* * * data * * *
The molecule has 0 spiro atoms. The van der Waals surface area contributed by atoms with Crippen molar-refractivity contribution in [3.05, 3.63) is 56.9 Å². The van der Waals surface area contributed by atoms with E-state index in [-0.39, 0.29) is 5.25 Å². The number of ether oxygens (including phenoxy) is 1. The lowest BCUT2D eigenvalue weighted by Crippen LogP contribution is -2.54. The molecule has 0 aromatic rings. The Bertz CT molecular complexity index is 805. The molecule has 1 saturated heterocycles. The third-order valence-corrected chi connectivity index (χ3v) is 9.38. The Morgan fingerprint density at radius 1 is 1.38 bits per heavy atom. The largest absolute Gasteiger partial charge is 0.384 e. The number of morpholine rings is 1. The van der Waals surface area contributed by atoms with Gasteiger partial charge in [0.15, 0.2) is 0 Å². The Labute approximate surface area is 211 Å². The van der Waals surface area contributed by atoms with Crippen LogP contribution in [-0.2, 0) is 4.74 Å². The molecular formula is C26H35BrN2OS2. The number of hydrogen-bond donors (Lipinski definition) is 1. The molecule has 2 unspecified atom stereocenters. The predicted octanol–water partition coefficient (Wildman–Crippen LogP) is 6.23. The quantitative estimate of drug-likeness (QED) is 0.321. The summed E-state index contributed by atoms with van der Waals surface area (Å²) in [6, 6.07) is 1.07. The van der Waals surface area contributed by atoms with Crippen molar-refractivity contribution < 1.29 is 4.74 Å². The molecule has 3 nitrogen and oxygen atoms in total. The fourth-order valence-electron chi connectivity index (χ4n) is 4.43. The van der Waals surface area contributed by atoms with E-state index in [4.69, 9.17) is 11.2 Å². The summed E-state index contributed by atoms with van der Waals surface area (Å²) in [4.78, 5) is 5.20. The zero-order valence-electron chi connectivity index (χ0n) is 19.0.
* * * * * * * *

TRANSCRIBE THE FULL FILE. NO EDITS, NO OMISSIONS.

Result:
The molecule has 0 spiro atoms. The van der Waals surface area contributed by atoms with Crippen molar-refractivity contribution in [3.05, 3.63) is 56.9 Å². The van der Waals surface area contributed by atoms with E-state index in [-0.39, 0.29) is 5.25 Å². The number of ether oxygens (including phenoxy) is 1. The lowest BCUT2D eigenvalue weighted by Crippen LogP contribution is -2.54. The molecule has 0 aromatic rings. The Bertz CT molecular complexity index is 805. The molecule has 1 saturated heterocycles. The third-order valence-corrected chi connectivity index (χ3v) is 9.38. The Morgan fingerprint density at radius 1 is 1.38 bits per heavy atom. The largest absolute Gasteiger partial charge is 0.384 e. The number of morpholine rings is 1. The van der Waals surface area contributed by atoms with Gasteiger partial charge in [0.15, 0.2) is 0 Å². The Labute approximate surface area is 211 Å². The van der Waals surface area contributed by atoms with Crippen LogP contribution in [-0.2, 0) is 4.74 Å². The molecular formula is C26H35BrN2OS2. The number of hydrogen-bond donors (Lipinski definition) is 1. The molecule has 2 unspecified atom stereocenters. The predicted octanol–water partition coefficient (Wildman–Crippen LogP) is 6.23. The quantitative estimate of drug-likeness (QED) is 0.321. The summed E-state index contributed by atoms with van der Waals surface area (Å²) in [6, 6.07) is 1.07. The van der Waals surface area contributed by atoms with Crippen molar-refractivity contribution < 1.29 is 4.74 Å². The molecule has 3 nitrogen and oxygen atoms in total. The fourth-order valence-electron chi connectivity index (χ4n) is 4.43. The van der Waals surface area contributed by atoms with E-state index in [4.69, 9.17) is 11.2 Å². The summed E-state index contributed by atoms with van der Waals surface area (Å²) in [4.78, 5) is 5.20. The zero-order valence-electron chi connectivity index (χ0n) is 19.0.